A FRANK MOVIE REVIEW: “Twelve Mighty Orphans” – 9.0





In a word:  Heartwarming


This! … Is a good movie. If you appreciate great scripts based on true stories, good acting, and a plot that’s all about trials and tribulations, destitution and tenacious efforts toward nearly impossible odds, you’ll find it all in this film.

     The story is based in an orphanage for children in Fort Worth ,Texas, circa 1938 where rough and tumble kids were rejected by troubled parents, or had no parents at all, making up the student body. Hostile attitudes and depression prevails amid all the boys and girls, while the crusty, and sometimes brutal, management by the institution leaves much to be desired.

     Recruited from a school/orphanage in another region, a teacher and football coach named Rusty Russell, (played by Luke Wilson) gives up a privileged position elsewhere to teach and coach a rag-tag, undisciplined football team that couldn’t score against any team, yet win. While seemingly unable to keep up with the standards of traditional schools, and against all odds without necessary resources, Mr. Russell instills a new sense of optimism in his young players who ultimately bond into shape as a competitive team. Their plight became a national story and inspiration to others among the downtrodden.

     Acting is a bit corny in spots, but who cares, it was a true series of events brought together by real people about unexpected accomplishments sparked by renewed attitudes of students and teacher that brought them together, becoming desperately needed families for the boys in order to overcome the odds.

     When the film is over, I urge people to remain in their seats to see the rolling credits that subsequently reveal the actual players/students from that era and their remarkable lifetime achievements that followed.  None of that could have happened if it were not for the persistence, courage and dedication inspired into those kids by a coach who convinced each one of them they had value and to never give up. The common denominator between the orphans and the coach can be summed up in one word: Love.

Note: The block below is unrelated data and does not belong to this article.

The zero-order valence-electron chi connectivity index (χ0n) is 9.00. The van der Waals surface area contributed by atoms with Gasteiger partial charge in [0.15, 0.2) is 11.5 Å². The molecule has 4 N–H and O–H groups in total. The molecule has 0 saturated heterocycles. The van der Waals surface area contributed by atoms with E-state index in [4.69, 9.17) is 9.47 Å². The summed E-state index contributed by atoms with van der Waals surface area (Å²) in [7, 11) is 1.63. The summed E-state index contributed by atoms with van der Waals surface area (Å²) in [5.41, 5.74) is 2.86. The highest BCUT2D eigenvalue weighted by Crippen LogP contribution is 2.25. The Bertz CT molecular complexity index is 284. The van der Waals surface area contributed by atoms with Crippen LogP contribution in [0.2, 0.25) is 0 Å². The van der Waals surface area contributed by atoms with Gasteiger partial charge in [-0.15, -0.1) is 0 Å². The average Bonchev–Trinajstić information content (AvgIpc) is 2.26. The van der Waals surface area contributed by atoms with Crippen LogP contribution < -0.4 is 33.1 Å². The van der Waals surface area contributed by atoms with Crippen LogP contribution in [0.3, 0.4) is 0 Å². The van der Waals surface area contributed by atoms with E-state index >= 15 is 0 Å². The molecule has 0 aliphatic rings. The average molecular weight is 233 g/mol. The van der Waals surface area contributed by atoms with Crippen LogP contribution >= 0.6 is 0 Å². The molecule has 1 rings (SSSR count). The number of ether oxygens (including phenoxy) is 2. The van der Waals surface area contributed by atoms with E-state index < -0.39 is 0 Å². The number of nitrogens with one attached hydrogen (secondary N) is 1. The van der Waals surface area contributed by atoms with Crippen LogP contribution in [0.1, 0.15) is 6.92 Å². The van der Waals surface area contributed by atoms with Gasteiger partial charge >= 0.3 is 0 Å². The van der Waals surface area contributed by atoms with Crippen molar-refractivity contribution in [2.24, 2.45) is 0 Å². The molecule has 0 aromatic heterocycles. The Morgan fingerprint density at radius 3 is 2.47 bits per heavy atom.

Yes, I dropped a couple of tears. They were well-earned.

     Also starring in the film, was Martin Sheen, playing the school doctor who supported the new football coach, to the chagrin of the upper staff of the institution. In a brief scene, we can find aging actor Robert Duvall amid the crowd, but with no speaking role or discernable character. The appearance of his name and persona in the credits, I assume, was intended to draw folks to the theater.

I would give this movie a 9 out of 10.


12 Mighty Orphans (2021) – IMDb









In a word:  Junk


Because this movie was so bad, I feel compelled to inform readers and friends to save their time and money on a motion picture that has to be among the crappiest of all time. It could be that the film may have improved after the 35-minute mark, but by then we’d had enough.

     The plot doesn’t matter, because the story is lost in all the chases, high-jumps, fights, acrobatics, noise, and endless doses of mass shootings while ensuring that every sentence in the dialogue includes the “F” bomb, even when it makes no sense whatsoever.  “The Wolf of Wall Street,” (2013) supposedly holds the record for non-stop “F” this and “F” when the word was used 715 times. Otherwise, that was still a decent movie with a compelling story. “Hitman’s” has no compelling story, it’s just pure shoot-em- up  crap, laced with bad acting and an immense offering of excruciating, bombastic  noise.

     Class A actors like Samuel L Jackson, Selma Hayek, and Ryan Reynolds (the stars) must be in dire straits to allow themselves to appear in a Class F garbage film like this. Consider, also, these are actors among the Hollywood elite who, as most of Hollywood’s power houses adamantly support stricter gun control, while making millions from appearing in pro-gun, mass killing scenes – for entertainment. The hypocrisy is sickening. Why would such highly acclaimed and very rich actors sign contracts to be a part of film garbage?

     I’d write a short comment about the plot, but there wasn’t any. 

     I know nothing about the director, Patrick Hughes. Nor shall I if ever if that name appears again.

     It’s no wonder the current trend in movies is to stay at home.

I give this movie — based on 35 minutes of tolerating the “Junk,”  my first ever rating of – “0”


The Hitman’s Wife’s Bodyguard (2021) – IMDb



“QUEEN BEES” – 7 out of 10


In a word: Entertaining


Is there a potential Oscar here? Not really, but this is truly a delightful story about aging and social interaction between men and women having reached the eventual decision about living in an assisted living facility among other “old” people.